• A glass layer having the same composition as the first core layers is then deposited, at a sub-sintering temperature, namely, around 1450°C, in order to obtain a porous core layer.
  • The porous layer is then impregnated at room temperature with an aqueous suspension containing nanoparticles co-doped with alumina (Al2O3) and erbium (Er). The Al/Er atomic ratio within the nanoparticles, that is to say the number of atoms of Al with respect to the number of atoms of Er in the nanoparticles, is adjusted to obtain the desired erbium chemical environment, ensuring the expected gain shape of the fiber. In order to obtain a WDM gain shape in the C-band (1525-1570 nm), nanoparticles having an Al/Er ratio in the order of 200 are incorporated.
  • The nanoparticles are previously manufactured in a manner known per se, in the frame of a stable aqueous suspension using a soft chemical way, at room temperature through co-precipitation of erbium and aluminum salts at a controlled pH. By way of non-limiting example, the Er concentration in the doping solution is 2.10-3 mole/l and the Al concentration is 0.4 mole/1.
  • The impregnation solution is removed from the porous layer after a certain period of time, e.g. around 10 hours and the resulting doped porous layer is dried, under argon flux at room temperature.
  • According to the present invention, the doped porous layer is then calcined up to 1200°C during at least 1 hour. This sub-step is particularly advantageous since it makes it possible to strengthen the nanoparticle structure before the collapsing step. This calcination step makes it possible to keep the nanoparticle structure in the preform after collapsing.
  • The doped porous layer is then sintered at a temperature above 1700°C.
  • Next, the preform is collapsed at 2200°C to obtain the primary doped preform in the form of a preform rod.
  • The preform rod is then optionally overcladded or sleeved into a preform by adding external silica tubes or silica layers, in order to adjust the core/clad thickness ratio, to ensure single mode propagation of the signal.
  • At step 44, the optionally sleeved or overcladded doped preform is drawn into an optical fiber exhibiting for example the following characteristics:
    • Erbium attenuation at a wavelength of 1530 nm: 7 dB/m (The erbium attenuation corresponds to the absorption of light due to the presence of erbium ions in the optical fiber core. This absorption depends on the light wavelength.);
    • Numerical aperture (NA): 0.16;
    • Bending losses for a radius of curvature of 10 mm at a wavelength of 1550 nm: 5.6×10-5 dB/m;
    • Gain over C-Band: 25 dBm at a pump power of 1000 mW.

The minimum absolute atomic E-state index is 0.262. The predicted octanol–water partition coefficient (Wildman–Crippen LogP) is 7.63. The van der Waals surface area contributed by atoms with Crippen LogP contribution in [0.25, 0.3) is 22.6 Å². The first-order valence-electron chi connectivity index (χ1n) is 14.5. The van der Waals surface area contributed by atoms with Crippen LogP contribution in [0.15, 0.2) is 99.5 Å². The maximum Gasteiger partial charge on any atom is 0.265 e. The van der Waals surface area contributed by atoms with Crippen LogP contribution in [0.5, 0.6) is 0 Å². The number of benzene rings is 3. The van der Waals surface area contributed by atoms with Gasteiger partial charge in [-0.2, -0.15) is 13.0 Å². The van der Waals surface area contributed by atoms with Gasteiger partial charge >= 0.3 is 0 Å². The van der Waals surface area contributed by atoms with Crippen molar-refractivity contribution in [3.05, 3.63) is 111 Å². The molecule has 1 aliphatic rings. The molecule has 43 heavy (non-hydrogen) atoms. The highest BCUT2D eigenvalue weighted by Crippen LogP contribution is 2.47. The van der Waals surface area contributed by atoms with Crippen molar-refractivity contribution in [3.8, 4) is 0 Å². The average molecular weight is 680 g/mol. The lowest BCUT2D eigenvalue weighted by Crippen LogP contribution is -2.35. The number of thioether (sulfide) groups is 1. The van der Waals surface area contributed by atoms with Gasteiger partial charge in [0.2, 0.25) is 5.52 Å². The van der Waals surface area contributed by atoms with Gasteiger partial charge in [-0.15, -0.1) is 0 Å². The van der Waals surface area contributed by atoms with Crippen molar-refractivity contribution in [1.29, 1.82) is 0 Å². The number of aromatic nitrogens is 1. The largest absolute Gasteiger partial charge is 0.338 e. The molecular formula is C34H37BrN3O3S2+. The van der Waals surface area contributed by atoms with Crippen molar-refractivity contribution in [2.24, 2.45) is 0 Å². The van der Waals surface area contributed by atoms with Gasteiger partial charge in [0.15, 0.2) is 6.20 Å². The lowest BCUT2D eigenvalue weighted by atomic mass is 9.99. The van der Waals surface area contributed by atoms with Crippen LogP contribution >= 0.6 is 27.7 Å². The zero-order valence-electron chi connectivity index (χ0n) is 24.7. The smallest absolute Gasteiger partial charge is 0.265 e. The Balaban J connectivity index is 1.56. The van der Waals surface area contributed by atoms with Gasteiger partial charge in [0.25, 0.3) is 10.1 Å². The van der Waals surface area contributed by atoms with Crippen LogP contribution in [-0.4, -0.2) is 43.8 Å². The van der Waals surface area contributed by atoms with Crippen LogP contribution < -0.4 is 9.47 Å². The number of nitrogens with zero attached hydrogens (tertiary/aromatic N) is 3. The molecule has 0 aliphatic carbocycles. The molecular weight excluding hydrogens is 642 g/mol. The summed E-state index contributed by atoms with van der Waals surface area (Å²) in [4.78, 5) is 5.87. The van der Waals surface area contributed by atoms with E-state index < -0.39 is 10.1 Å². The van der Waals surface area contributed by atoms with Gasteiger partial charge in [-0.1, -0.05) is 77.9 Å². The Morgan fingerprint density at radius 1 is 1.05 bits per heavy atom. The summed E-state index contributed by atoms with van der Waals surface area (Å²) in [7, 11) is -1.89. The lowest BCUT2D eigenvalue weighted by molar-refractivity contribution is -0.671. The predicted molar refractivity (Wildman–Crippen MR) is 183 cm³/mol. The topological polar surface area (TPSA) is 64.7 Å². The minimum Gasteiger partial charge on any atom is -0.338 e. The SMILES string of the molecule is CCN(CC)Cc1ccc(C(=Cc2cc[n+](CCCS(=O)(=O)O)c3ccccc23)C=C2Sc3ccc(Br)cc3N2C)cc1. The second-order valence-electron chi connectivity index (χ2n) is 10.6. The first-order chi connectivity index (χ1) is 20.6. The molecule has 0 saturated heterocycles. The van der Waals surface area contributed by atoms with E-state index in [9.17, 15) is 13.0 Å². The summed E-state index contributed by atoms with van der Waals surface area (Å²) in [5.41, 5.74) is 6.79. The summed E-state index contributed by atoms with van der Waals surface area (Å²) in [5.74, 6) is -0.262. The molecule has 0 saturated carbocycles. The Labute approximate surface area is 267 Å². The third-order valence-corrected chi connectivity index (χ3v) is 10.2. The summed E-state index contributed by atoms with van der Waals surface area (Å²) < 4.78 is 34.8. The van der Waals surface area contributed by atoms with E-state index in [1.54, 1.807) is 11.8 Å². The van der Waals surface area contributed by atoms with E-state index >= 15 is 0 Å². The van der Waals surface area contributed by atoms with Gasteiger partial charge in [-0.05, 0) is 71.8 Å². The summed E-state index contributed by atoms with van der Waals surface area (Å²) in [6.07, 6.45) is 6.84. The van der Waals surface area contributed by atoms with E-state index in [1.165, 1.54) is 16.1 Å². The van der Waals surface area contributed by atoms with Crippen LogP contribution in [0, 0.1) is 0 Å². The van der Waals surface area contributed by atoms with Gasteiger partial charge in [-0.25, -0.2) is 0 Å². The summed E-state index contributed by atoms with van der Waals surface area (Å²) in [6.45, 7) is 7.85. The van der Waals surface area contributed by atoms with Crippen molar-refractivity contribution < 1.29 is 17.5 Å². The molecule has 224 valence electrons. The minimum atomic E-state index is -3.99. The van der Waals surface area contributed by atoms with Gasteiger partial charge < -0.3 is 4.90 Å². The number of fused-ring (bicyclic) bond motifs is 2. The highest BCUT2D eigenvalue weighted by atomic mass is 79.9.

• The second embodiment of a method of manufacturing an optical fiber according to the invention will be detailed with reference to Figure 5 .
  • According to the second embodiment, a doped core rod, preferably made by using MCVD (Modified Chemical Vapor Deposition), is assembled within a cladding profile which is made separately, preferably by using PCVD (Plasma Chemical Vapor Deposition).
  • In order to avoid easy breaking of the assembly, it is preferable not to directly assemble the PCVD cladding layers with the MCVD doped core rod. Therefore, the PCVD cladding layers are preferably assembled with MCVD cladding layers having the same composition. As a result, the MCVD core rod used in the non-limiting example described here will have some cladding layers on its external part.
  • According to this second embodiment, the same fiber as in the first embodiment can be manufactured through the following steps.
  • A first step 50 consists of manufacturing a doped core rod with the same core refractive index profile as in the first embodiment but with the above-mentioned cladding part. It is preferably made through a MCVD process.
  • A cladding part is firstly formed, by successive deposition of glass layers at a temperature above 1700°C on the inner surface of an external glass tube. The composition of the glass layers is determined according to the targeted refractive index profile. Namely, several layers made of silica (SiO2) are deposited. In addition, optionally, the layers may be doped with germanium, in the form of GeO2. As explained above in the first embodiment, this will increase the refractive index.
  • Next, successive core glass layers are deposited on the inner surface of the tube. The composition of the layers is determined according to the targeted refractive index profile, as in the first embodiment.
  • The first core layers are deposited at a temperature above 1700°C and are made of silica doped with GeO2. In order to achieve a refractive index difference Δn1 of 8.80×10-3 as in the optical fiber of example 1 in Table 2 above, about 9 wt% of germanium should be incorporated.
  • A glass layer having the same composition as the first core layers is then deposited, at a sub-sintering temperature, namely, around 1450°C, in order to obtain a porous core layer.
  • The porous core layer is then impregnated at room temperature with an aqueous suspension containing nanoparticles co-doped with alumina (Al2O3) and erbium (Er), in the same fashion as in the first embodiment.
  • The impregnation solution is removed from the porous layer after a certain period of time, e.g. around 10 hours and the resulting doped porous layer is dried, preferably under argon flux at room temperature.